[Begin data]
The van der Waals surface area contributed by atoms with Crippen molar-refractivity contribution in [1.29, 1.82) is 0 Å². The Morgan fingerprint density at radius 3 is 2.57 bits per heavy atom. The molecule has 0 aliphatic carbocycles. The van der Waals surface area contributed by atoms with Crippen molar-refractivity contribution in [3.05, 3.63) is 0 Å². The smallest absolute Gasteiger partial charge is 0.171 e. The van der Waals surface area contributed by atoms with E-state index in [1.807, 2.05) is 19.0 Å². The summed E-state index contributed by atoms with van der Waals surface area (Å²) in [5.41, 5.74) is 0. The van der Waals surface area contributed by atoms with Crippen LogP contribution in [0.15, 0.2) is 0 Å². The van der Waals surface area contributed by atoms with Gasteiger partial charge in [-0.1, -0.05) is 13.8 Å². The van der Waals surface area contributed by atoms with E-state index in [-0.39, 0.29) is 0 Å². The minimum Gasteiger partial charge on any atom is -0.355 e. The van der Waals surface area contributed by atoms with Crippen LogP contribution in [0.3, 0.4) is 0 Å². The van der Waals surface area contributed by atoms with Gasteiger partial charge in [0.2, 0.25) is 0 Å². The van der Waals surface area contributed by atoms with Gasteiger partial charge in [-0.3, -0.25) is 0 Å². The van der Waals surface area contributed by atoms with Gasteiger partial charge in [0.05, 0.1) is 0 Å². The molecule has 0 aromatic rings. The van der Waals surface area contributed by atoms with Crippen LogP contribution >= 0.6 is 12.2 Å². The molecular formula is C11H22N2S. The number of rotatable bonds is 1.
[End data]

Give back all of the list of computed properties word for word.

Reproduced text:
The van der Waals surface area contributed by atoms with Crippen molar-refractivity contribution in [1.29, 1.82) is 0 Å². The Morgan fingerprint density at radius 3 is 2.57 bits per heavy atom. The molecule has 0 aliphatic carbocycles. The van der Waals surface area contributed by atoms with Crippen molar-refractivity contribution in [3.05, 3.63) is 0 Å². The smallest absolute Gasteiger partial charge is 0.171 e. The van der Waals surface area contributed by atoms with E-state index in [1.807, 2.05) is 19.0 Å². The summed E-state index contributed by atoms with van der Waals surface area (Å²) in [5.41, 5.74) is 0. The van der Waals surface area contributed by atoms with Crippen LogP contribution in [0.15, 0.2) is 0 Å². The van der Waals surface area contributed by atoms with Gasteiger partial charge in [-0.1, -0.05) is 13.8 Å². The van der Waals surface area contributed by atoms with E-state index in [-0.39, 0.29) is 0 Å². The minimum Gasteiger partial charge on any atom is -0.355 e. The van der Waals surface area contributed by atoms with Crippen LogP contribution in [0.3, 0.4) is 0 Å². The van der Waals surface area contributed by atoms with Gasteiger partial charge in [0.2, 0.25) is 0 Å². The van der Waals surface area contributed by atoms with Gasteiger partial charge in [-0.3, -0.25) is 0 Å². The van der Waals surface area contributed by atoms with Gasteiger partial charge in [0.05, 0.1) is 0 Å². The molecule has 0 aromatic rings. The van der Waals surface area contributed by atoms with Crippen LogP contribution >= 0.6 is 12.2 Å². The molecular formula is C11H22N2S. The number of rotatable bonds is 1.